They say great minds think alike. They also say desperate times call for desperate measures. Earlier this month, some hunters in northeastern Minnesota bought their 2016 firearm deer licenses so they could enter the lottery for antlerless deer permits (up here we call them doe permits) for their hunting area. I was one of them.
The other day I attended the funeral of one of the best deer hunters I’ve known: my cousin, Gene Huffman of Duluth. It was pretty good as funerals go. Lots of people were there. Some were friends and relatives I’ve known all of my life. I talked with one old friend who lives on the Iron Range outside of Virginia. I told him I applied for a doe permit. But I don’t intend to use it. I’ll follow a self-imposed bucks-only rule into whitetail numbers improve in my hunting area.
“Some of my friends are doing the same thing,” he told me. “The DNR is giving out 500 permits in their area. My friends don’t think there are 500 does in the whole permit area.”
Rangers, like the aforementioned hunters, may use exaggeration to make a point: They don’t believe the whitetails in their hunting area have recovered enough to justify allowing 500 hunters the opportunity to kill a doe or fawn. In parts of the North, deer are few. By drawing a permit and not using it, hunters theoretically “save a doe” that may produce future fawns and help the deer herd grow. Within the very narrow realm of deer hunting in a remote corner of the state, this is a strong political statement.
My Ranger friend hunts on his own property. He says local whitetails are plentiful, because he and some of his neighbors feed deer in the winter. The deer also have access to alfalfa fields and other crops. The deer receive multiple benefits from living in the proximity of people.
Later in the day, I talked with another friend who hunts public forest land in south-central Lake County. He and his son applied for “protest permits,” too.
“They’re giving out 1,500 doe permits in our area,” he said. “That’s way too many.”
My friend’s hunting shack is several miles inland from Lake Superior. He’s hunted there for years. Since the deep-snow winters of 2012 and 2013 knocked the bottom out of the northern deer herd, his party has had little hunting success. In fact, they’ve seen very few deer. I suspect my friend is not the only Lake County hunter who has gone for a walk through the woods after a November snowfall and not crossed a deer track.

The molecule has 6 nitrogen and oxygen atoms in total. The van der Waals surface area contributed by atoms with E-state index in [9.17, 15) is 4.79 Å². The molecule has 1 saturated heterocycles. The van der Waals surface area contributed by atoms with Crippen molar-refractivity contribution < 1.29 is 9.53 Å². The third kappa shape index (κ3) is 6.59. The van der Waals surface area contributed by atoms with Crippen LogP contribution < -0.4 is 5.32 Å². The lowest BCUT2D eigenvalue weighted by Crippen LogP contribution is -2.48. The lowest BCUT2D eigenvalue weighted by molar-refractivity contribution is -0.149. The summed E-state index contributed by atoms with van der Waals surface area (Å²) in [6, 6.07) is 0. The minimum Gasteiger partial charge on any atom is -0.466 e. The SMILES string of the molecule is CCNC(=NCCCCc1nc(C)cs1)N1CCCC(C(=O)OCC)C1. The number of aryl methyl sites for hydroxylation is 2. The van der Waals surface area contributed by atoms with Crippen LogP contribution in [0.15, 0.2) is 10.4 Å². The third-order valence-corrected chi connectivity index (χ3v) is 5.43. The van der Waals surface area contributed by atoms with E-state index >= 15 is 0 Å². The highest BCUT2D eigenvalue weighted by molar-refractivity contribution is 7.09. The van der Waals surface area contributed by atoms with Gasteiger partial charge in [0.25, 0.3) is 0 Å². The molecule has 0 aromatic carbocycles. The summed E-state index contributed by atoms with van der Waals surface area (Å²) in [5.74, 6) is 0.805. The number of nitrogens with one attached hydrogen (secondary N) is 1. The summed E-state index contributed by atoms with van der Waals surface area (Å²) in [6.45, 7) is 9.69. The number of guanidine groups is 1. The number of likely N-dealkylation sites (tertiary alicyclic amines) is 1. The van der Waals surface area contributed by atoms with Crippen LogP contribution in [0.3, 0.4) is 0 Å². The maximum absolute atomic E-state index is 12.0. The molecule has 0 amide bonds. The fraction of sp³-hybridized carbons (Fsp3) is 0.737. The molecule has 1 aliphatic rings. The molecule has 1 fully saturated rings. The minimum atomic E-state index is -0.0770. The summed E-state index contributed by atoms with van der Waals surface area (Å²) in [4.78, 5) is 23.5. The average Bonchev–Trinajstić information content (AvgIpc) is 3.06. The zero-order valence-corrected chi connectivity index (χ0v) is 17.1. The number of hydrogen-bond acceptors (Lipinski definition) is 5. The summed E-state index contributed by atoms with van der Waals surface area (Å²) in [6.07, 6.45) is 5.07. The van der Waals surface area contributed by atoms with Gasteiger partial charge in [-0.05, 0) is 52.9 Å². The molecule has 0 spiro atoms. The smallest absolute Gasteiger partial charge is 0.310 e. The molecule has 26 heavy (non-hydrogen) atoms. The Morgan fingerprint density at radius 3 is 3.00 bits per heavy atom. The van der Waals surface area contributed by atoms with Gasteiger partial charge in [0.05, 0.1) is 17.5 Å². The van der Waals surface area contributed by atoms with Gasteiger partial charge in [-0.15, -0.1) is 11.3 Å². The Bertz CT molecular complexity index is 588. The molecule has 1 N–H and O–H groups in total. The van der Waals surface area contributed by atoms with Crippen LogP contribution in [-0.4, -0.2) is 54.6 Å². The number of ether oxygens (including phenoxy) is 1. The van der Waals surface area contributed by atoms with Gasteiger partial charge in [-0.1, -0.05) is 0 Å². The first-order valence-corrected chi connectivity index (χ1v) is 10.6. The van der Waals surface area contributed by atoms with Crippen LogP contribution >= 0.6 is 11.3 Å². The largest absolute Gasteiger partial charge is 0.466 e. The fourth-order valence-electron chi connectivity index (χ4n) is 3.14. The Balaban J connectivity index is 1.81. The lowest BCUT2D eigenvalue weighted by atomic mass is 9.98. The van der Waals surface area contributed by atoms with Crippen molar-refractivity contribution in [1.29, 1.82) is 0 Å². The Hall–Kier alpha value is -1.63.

Last summer, I (and many others) were forwarded an email exchange between a northeastern Minnesota real estate agent and a DNR wildlife manager. The real estate agent conducts trail cam surveys of properties he is offering for sale as a service to his customers, who seek to purchase land for hunting. He says deer numbers remain very low on the properties he’s trying to sell. The DNR wildlife manager said whitetail numbers are growing in the units he manages following two easy winters and can support a doe permit lottery.
Knowing and respecting both of these men, I suspect they were discussing apples and oranges. The wildlife manager is responsible for permit areas that include agricultural fields and other open land. The real estate agent’s trail cams are likely set up in forested permit areas. The mix of woods and fields provides much more productive deer habitat than the unbroken boreal forest. Currently, the difference in deer abundance between the two habitat types is striking.
If deer numbers are low in the forest, why would the DNR issue doe permits? At the local citizen advisory meetings held in 2015, some attending “stakeholders” urged the agency to manage for low deer numbers for two reasons. The first was to prevent deer from mingling with moose, thus transmitting the fatal (to moose) brain worm parasite. The second was to limit deer browsing in the traditional wintering yards along Lake Superior’s North Shore and facilitate planting trees to replace the over-mature and dying birch forests. No one knows whether aggressive deer suppression can achieve either of these goals.
Interestingly, other “stakeholders” at the same citizen meetings were concerned the DNR’s antlerless deer management in the recent past was too liberal and may have contributed to the population collapse triggered by snowy winters. They urged the agency to maintain bucks-only hunting until deer numbers improved. It was clear that past strategies that in some years allowed hunters to kill up to five antlerless deer had met with disapproval by many hunters.
If my very unscientific poll of a small handful of northeastern Minnesota deer hunters is any indication, at least a few doe permit applicants feel the DNR wasn’t listening. By applying for protest permits, they are taking local deer management into their own hands. While they likely comprise a minority of doe permit holders, they at least feel as though they are doing right by the deer.
Make no mistake: When deer are abundant, I have no problem killing a doe. On the table, I much prefer the venison of a doe or young buck. But I began hunting during the grim years of the early 70s, when whitetails were so scarce that bucks-only hunts were held in some permit areas for many years. I can hold off from killing does now until there are more deer in the woods.
While the DNR is must always contend with disgruntled hunters, the present dissatisfaction with deer management represents dangerous ground for the agency. If deer hunters, the core constituency and funding source for state wildlife programs, comes to believe the agency is working against them, it will take a long time to undo the damage done.